In addition to the managers/umpires, there is a second Baseball Hall of Fame Veterans Committee ballot to be voted upon over the next three weeks for 2010 induction. It covers the most under-represented group in the Hall – baseball executives. The ten eligible executives include one very important figure in St. Louis Cardinals history, former owner Sam Breadon.
Two others have ties to the club including former first baseman Bill White, nominated for his term as National League president and ex-general manager Bob Howsam, who made his fame as the architect of Cincinnati’s Big Red Machine.
The other seven are also very qualified: Gene Autry, John Fetzer, Ewing Kauffman, John McHale, Marvin Miller, Gabe Paul and Jacob Ruppert. I could build a case that most all of the ten should be enshrined, but that isn’t going to happen.
The voting is a similar process as for the managers, but with fewer voters. A candidate must receive 75% approval from 12 voters (as opposed to 16) who are given up to four votes each.
While already-enshrined Branch Rickey receives proper credit for turning the Cardinals from a weak also-ran into a perennial powerhouse, as an active owner, Breadon deserves a large share of credit as well.
Self-made through ownership of automobile dealerships, Breadon purchased his initial investment in the club in 1917 and became the majority owner in 1920. In the 28-year history of the National League to-date, not only had the Cardinals never won, they had only three finishes in the first division, none as high as second place.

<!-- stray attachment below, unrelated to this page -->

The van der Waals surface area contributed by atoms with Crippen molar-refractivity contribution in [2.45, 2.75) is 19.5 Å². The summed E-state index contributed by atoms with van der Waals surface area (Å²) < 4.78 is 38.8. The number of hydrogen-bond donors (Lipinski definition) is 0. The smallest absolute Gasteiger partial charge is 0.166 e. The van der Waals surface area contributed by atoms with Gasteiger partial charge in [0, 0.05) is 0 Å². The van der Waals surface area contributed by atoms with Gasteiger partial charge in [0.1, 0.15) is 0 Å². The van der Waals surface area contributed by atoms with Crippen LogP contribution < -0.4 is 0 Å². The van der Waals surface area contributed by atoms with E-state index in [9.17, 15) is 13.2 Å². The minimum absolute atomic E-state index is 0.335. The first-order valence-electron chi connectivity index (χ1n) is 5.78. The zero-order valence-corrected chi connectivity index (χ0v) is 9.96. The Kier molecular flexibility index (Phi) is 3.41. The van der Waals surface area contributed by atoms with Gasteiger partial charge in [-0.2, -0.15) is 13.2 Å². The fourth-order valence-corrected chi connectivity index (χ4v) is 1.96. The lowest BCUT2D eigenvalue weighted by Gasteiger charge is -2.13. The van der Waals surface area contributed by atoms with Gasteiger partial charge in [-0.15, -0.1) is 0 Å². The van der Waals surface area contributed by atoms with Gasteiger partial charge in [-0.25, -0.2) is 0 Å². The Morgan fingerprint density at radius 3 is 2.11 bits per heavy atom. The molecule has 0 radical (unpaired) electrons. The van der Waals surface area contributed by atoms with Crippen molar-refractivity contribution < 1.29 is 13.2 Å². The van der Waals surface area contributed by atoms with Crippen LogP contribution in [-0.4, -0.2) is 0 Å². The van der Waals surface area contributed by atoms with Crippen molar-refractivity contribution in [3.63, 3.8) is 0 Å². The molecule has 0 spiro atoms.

Breadon (shown here on the right with Dizzy Dean and Frankie Frisch left and center in spring training 1935) bankrolled Rickey’s idea to purchase minority and later majority interest in their minor league affiliates. The Cardinals were at the forefront of the movement, which gave them a huge competitive advantage for over 25 years.
By the start of World War II, the Cardinals’ empire had grown to 32 minor league clubs, of which at least 15 were 100 percent owned by the organization. Amazingly, there were 20 Class D leagues in the US in 1940 and the Cardinals had a team in every one of them.
The Cardinals used their system to not only fill their own player pipeline, but also accumulated an estimated $2 million in cash between 1922 and 1942 by selling their excess players to other organizations.
By the time a cancer-stricken Breadon sold the club in late 1947 for a then-record price of $4 million, the Cardinals had accumulated their first nine NL pennants and six World Championships.
I firmly believe Sam Breadon belongs alongside Rickey in Cooperstown.